Judge Rules Against Trump, Reinstates Oil Drilling Ban in Arctic Waters

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In a major blow to the Trump administration’s energy plans, a federal judge has declared the president’s attempt to open up the Arctic Ocean and parts of the Atlantic Ocean to oil and gas drilling illegal. The ruling restored permanent protections put in place by the administration of President Barack Obama that covers over 120 million acres of Arctic waters.

U.S. District Court Judge Sharon Gleason stated in a ruling made public on Friday that Trump had exceeded his presidential authority when issuing an April 28, 2017 executive order ending the Obama administration’s ban on new offshore oil and gas drilling in the Arctic and Atlantic oceans.

Obama issued the ban under the authority of the Outer Continental Shelf Lands Act (OCSLA), created in 1953. Plaintiffs in the current lawsuit, led by Earthjustice on behalf of additional environmental groups, argued that while OCSLA allows presidents to withdraw from offshore oil leasing and development, it does not give future presidents the authority to reinstate that development. Congress would have to write legislation to allow a president to do that, the judge said.


Obama issued the ban during his second term, and it became a key component of his administration’s environmental legacy.

Trump, however, had attempted to reopen the Beaufort and Chukchi seas to offshore drilling, as Alaska Public Media reported. Currently, there is no offshore oil and gas drilling in the American Arctic Ocean, Earthjustice noted. These waters provide crucial habitat for seals, walruses, bowhead whales, and polar bears.


A government analysis cited by the environmental group noted that a 75% chance exists that an oil spill would occur if just one of those leases were developed. The region’s remoteness makes cleanup of a potential spill nearly impossible.

In the Atlantic, Obama’s ban also protects 31 biologically important deep-water canyons.


The Trump administration had planned to issue a five-year leasing plan this summer, and to sell six offshore leases in the Arctic possibly this year, The Washington Post said.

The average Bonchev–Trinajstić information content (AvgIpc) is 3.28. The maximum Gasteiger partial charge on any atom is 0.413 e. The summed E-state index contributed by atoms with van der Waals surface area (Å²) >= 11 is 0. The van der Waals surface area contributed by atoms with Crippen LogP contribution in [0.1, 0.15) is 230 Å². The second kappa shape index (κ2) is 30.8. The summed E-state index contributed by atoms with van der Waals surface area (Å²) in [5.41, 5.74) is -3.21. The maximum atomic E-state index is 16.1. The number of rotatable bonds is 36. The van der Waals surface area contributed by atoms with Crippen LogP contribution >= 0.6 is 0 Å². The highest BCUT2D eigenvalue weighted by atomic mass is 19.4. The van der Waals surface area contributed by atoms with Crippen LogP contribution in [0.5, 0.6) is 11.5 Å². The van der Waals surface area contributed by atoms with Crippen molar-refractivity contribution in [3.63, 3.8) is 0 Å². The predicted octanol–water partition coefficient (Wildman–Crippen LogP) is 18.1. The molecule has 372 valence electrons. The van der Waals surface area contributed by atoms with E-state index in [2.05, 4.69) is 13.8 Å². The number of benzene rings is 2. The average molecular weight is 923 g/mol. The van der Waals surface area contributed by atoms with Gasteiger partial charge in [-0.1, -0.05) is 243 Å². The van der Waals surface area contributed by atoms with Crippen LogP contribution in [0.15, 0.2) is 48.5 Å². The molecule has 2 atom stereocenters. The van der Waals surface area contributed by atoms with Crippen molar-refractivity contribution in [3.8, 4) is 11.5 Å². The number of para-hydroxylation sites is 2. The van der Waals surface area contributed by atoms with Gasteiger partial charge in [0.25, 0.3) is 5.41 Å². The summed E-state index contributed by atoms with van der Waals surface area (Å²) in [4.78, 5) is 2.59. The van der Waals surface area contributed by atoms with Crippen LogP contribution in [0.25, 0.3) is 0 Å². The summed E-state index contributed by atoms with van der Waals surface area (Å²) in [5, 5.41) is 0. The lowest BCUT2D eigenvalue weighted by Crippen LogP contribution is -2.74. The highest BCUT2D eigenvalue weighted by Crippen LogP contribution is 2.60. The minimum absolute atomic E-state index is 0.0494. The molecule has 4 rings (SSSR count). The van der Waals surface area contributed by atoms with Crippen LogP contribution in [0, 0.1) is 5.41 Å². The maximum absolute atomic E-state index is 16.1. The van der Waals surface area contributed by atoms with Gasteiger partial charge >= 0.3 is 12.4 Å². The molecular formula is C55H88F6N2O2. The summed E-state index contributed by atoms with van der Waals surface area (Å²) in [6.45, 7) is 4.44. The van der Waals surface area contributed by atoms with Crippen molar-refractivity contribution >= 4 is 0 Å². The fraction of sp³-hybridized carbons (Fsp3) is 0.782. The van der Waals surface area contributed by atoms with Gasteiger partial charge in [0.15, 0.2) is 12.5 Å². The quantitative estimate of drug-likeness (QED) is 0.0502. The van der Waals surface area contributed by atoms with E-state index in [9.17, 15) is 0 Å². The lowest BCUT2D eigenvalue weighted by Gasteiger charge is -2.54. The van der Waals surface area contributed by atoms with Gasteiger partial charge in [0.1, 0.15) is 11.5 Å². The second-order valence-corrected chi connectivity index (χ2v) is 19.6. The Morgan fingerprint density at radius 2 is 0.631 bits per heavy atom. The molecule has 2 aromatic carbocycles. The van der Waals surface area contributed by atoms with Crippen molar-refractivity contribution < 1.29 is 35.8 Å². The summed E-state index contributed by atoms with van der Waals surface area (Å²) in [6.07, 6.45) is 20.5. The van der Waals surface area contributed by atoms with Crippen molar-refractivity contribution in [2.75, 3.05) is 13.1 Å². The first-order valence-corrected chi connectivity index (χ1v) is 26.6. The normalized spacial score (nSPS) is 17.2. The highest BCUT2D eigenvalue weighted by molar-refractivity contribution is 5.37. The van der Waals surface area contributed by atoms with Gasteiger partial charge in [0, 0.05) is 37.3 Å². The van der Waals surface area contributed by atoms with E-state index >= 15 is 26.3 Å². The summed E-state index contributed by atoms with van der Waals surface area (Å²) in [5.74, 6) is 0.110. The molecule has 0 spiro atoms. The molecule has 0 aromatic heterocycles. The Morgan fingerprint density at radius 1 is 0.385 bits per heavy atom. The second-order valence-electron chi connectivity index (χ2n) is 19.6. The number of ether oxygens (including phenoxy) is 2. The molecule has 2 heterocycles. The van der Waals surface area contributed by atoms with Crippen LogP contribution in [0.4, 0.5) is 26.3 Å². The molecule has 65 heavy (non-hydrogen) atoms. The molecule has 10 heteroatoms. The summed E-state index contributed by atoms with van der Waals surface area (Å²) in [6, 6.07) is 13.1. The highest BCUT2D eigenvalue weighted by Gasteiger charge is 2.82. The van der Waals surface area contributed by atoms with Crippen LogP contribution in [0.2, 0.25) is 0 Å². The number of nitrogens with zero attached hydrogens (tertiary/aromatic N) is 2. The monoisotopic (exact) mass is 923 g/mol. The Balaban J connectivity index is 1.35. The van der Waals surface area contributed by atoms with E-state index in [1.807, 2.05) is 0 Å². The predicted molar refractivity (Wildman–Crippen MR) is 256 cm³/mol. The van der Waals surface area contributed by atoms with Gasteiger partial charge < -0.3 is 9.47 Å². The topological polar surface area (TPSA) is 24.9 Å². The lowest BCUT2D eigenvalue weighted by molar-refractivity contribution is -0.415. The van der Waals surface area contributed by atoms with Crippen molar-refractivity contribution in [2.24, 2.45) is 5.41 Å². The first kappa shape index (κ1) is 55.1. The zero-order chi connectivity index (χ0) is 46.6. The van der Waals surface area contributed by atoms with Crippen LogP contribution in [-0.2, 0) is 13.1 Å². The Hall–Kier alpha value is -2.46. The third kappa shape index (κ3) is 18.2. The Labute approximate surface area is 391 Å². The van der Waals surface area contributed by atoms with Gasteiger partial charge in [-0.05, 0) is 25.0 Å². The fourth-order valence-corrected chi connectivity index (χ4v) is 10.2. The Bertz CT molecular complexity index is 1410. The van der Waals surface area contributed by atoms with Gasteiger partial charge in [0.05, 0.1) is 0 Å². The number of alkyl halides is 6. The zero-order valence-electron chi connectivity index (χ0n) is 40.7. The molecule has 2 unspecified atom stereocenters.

“President Trump’s lawlessness is catching up with him,” Earthjustice attorney Erik Grafe said in response to Friday’s decision. “The judge’s ruling today re-affirms that we are a nation of laws and shows that the president cannot just trample on the constitution at the expense of our oceans, wildlife, and climate.”


The Trump administration is expected to appeal.

As the Post pointed out, Judge Gleason’s ruling was the third legal setback handed to the Trump administration this week regarding its pro-industry energy policies. The same judge blocked an effort by the Interior Department to facilitate a road through the Izembek National Wildlife Refuge in Alaska. Another judge ruled that the same department illegally approved two gas drilling projects in Colorado.


And earlier this month, the Interior Department was called out by a watchdog group for allegedly hiding nearly 20 documents outlining the impacts of drilling in the Arctic National Wildlife Refuge (ANWR), as our sister site Earther reported. The Trump administration is trying to open up the ANWR’s 1.6 million-acre coastal plain to drilling, which would have devastating consequences for local habitat, for climate change, and for members of the Gwich’in First Nation, which is fighting the plans, calling them a human rights violation.

According to Earther, the Trump administration hopes to begin seismic testing in the refuge later this year.